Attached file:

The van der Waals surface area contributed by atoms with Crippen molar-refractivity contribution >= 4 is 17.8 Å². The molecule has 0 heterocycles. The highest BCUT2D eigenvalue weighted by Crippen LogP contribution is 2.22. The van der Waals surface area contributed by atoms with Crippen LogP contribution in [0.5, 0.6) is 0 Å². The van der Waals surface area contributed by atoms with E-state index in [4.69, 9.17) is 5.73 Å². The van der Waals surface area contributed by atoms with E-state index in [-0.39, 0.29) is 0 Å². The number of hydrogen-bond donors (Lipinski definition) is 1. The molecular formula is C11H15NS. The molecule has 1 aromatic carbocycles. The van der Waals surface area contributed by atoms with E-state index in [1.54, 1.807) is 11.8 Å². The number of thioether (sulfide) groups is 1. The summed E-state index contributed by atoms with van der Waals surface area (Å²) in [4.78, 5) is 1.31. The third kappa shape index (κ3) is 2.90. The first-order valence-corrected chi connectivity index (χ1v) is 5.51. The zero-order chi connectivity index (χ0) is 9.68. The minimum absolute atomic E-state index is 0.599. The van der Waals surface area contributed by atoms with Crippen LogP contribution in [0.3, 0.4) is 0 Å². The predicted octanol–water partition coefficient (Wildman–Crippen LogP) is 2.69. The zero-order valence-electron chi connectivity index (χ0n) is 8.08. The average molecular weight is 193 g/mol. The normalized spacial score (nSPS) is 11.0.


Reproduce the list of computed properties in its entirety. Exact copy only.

The van der Waals surface area contributed by atoms with Crippen molar-refractivity contribution >= 4 is 17.8 Å². The molecule has 0 heterocycles. The highest BCUT2D eigenvalue weighted by Crippen LogP contribution is 2.22. The van der Waals surface area contributed by atoms with Crippen LogP contribution in [0.5, 0.6) is 0 Å². The van der Waals surface area contributed by atoms with E-state index in [4.69, 9.17) is 5.73 Å². The van der Waals surface area contributed by atoms with E-state index in [-0.39, 0.29) is 0 Å². The number of hydrogen-bond donors (Lipinski definition) is 1. The molecular formula is C11H15NS. The molecule has 1 aromatic carbocycles. The van der Waals surface area contributed by atoms with E-state index in [1.54, 1.807) is 11.8 Å². The number of thioether (sulfide) groups is 1. The summed E-state index contributed by atoms with van der Waals surface area (Å²) in [4.78, 5) is 1.31. The third kappa shape index (κ3) is 2.90. The first-order valence-corrected chi connectivity index (χ1v) is 5.51. The zero-order chi connectivity index (χ0) is 9.68. The minimum absolute atomic E-state index is 0.599. The van der Waals surface area contributed by atoms with Crippen LogP contribution in [0.3, 0.4) is 0 Å². The predicted octanol–water partition coefficient (Wildman–Crippen LogP) is 2.69. The zero-order valence-electron chi connectivity index (χ0n) is 8.08. The average molecular weight is 193 g/mol. The normalized spacial score (nSPS) is 11.0.